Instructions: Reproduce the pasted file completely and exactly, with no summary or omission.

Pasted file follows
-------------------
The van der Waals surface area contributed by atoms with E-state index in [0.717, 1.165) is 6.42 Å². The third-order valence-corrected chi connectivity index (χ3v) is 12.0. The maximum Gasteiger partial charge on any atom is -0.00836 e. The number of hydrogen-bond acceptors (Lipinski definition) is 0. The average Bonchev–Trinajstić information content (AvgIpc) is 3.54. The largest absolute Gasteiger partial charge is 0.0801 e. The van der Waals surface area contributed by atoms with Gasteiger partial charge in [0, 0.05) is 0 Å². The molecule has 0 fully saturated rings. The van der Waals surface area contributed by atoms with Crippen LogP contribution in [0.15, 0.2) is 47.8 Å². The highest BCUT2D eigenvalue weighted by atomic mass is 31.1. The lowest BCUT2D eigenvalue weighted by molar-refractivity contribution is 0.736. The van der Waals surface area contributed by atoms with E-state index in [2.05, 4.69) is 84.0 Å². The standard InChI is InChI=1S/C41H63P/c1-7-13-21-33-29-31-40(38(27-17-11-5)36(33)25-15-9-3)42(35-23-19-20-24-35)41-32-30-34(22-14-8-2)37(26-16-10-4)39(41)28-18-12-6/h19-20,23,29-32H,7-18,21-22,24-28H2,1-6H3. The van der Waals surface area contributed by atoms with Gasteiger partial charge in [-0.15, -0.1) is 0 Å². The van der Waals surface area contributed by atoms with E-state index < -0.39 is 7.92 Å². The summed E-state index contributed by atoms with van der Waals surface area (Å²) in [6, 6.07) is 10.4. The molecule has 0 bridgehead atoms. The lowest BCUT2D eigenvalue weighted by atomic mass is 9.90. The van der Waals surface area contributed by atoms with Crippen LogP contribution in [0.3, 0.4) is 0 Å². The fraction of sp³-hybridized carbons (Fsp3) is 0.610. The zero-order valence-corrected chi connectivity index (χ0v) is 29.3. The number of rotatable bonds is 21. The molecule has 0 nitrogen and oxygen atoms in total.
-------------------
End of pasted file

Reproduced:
The van der Waals surface area contributed by atoms with E-state index in [0.717, 1.165) is 6.42 Å². The third-order valence-corrected chi connectivity index (χ3v) is 12.0. The maximum Gasteiger partial charge on any atom is -0.00836 e. The number of hydrogen-bond acceptors (Lipinski definition) is 0. The average Bonchev–Trinajstić information content (AvgIpc) is 3.54. The largest absolute Gasteiger partial charge is 0.0801 e. The van der Waals surface area contributed by atoms with Gasteiger partial charge in [0, 0.05) is 0 Å². The molecule has 0 fully saturated rings. The van der Waals surface area contributed by atoms with Crippen LogP contribution in [0.15, 0.2) is 47.8 Å². The highest BCUT2D eigenvalue weighted by atomic mass is 31.1. The lowest BCUT2D eigenvalue weighted by molar-refractivity contribution is 0.736. The van der Waals surface area contributed by atoms with E-state index in [2.05, 4.69) is 84.0 Å². The standard InChI is InChI=1S/C41H63P/c1-7-13-21-33-29-31-40(38(27-17-11-5)36(33)25-15-9-3)42(35-23-19-20-24-35)41-32-30-34(22-14-8-2)37(26-16-10-4)39(41)28-18-12-6/h19-20,23,29-32H,7-18,21-22,24-28H2,1-6H3. The van der Waals surface area contributed by atoms with Gasteiger partial charge in [-0.15, -0.1) is 0 Å². The van der Waals surface area contributed by atoms with E-state index < -0.39 is 7.92 Å². The summed E-state index contributed by atoms with van der Waals surface area (Å²) in [6, 6.07) is 10.4. The molecule has 0 bridgehead atoms. The lowest BCUT2D eigenvalue weighted by atomic mass is 9.90. The van der Waals surface area contributed by atoms with Crippen LogP contribution in [0.3, 0.4) is 0 Å². The fraction of sp³-hybridized carbons (Fsp3) is 0.610. The zero-order valence-corrected chi connectivity index (χ0v) is 29.3. The number of rotatable bonds is 21. The molecule has 0 nitrogen and oxygen atoms in total.